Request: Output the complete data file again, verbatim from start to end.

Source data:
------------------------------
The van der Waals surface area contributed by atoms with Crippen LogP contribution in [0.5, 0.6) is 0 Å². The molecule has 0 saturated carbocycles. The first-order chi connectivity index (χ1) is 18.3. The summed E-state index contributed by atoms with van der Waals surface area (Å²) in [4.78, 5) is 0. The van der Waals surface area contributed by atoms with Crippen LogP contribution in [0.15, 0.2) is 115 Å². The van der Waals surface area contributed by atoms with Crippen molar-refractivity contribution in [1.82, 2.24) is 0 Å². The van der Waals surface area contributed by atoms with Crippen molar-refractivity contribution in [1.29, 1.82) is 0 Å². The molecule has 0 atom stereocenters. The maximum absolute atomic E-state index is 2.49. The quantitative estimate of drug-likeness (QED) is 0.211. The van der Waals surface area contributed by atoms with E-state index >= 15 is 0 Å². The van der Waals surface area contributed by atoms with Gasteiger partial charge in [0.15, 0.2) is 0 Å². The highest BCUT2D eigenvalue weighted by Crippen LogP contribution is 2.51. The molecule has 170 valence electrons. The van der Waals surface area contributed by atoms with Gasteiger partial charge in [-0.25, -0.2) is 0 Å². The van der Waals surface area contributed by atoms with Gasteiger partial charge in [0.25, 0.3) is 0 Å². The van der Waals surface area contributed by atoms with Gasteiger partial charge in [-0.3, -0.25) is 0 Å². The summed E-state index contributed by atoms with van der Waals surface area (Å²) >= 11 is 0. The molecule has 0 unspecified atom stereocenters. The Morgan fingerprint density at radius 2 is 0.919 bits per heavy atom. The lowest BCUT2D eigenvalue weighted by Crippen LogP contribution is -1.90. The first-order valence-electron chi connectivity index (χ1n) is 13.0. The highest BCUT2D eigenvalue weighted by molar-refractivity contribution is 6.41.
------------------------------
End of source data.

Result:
The van der Waals surface area contributed by atoms with Crippen LogP contribution in [0.5, 0.6) is 0 Å². The molecule has 0 saturated carbocycles. The first-order chi connectivity index (χ1) is 18.3. The summed E-state index contributed by atoms with van der Waals surface area (Å²) in [4.78, 5) is 0. The van der Waals surface area contributed by atoms with Crippen LogP contribution in [0.15, 0.2) is 115 Å². The van der Waals surface area contributed by atoms with Crippen molar-refractivity contribution in [1.82, 2.24) is 0 Å². The van der Waals surface area contributed by atoms with Crippen molar-refractivity contribution in [1.29, 1.82) is 0 Å². The molecule has 0 atom stereocenters. The maximum absolute atomic E-state index is 2.49. The quantitative estimate of drug-likeness (QED) is 0.211. The van der Waals surface area contributed by atoms with E-state index >= 15 is 0 Å². The van der Waals surface area contributed by atoms with Gasteiger partial charge in [0.15, 0.2) is 0 Å². The highest BCUT2D eigenvalue weighted by Crippen LogP contribution is 2.51. The molecule has 170 valence electrons. The van der Waals surface area contributed by atoms with Gasteiger partial charge in [-0.25, -0.2) is 0 Å². The van der Waals surface area contributed by atoms with Gasteiger partial charge in [0.25, 0.3) is 0 Å². The van der Waals surface area contributed by atoms with Gasteiger partial charge in [-0.3, -0.25) is 0 Å². The summed E-state index contributed by atoms with van der Waals surface area (Å²) >= 11 is 0. The molecule has 0 unspecified atom stereocenters. The Morgan fingerprint density at radius 2 is 0.919 bits per heavy atom. The lowest BCUT2D eigenvalue weighted by Crippen LogP contribution is -1.90. The first-order valence-electron chi connectivity index (χ1n) is 13.0. The highest BCUT2D eigenvalue weighted by molar-refractivity contribution is 6.41.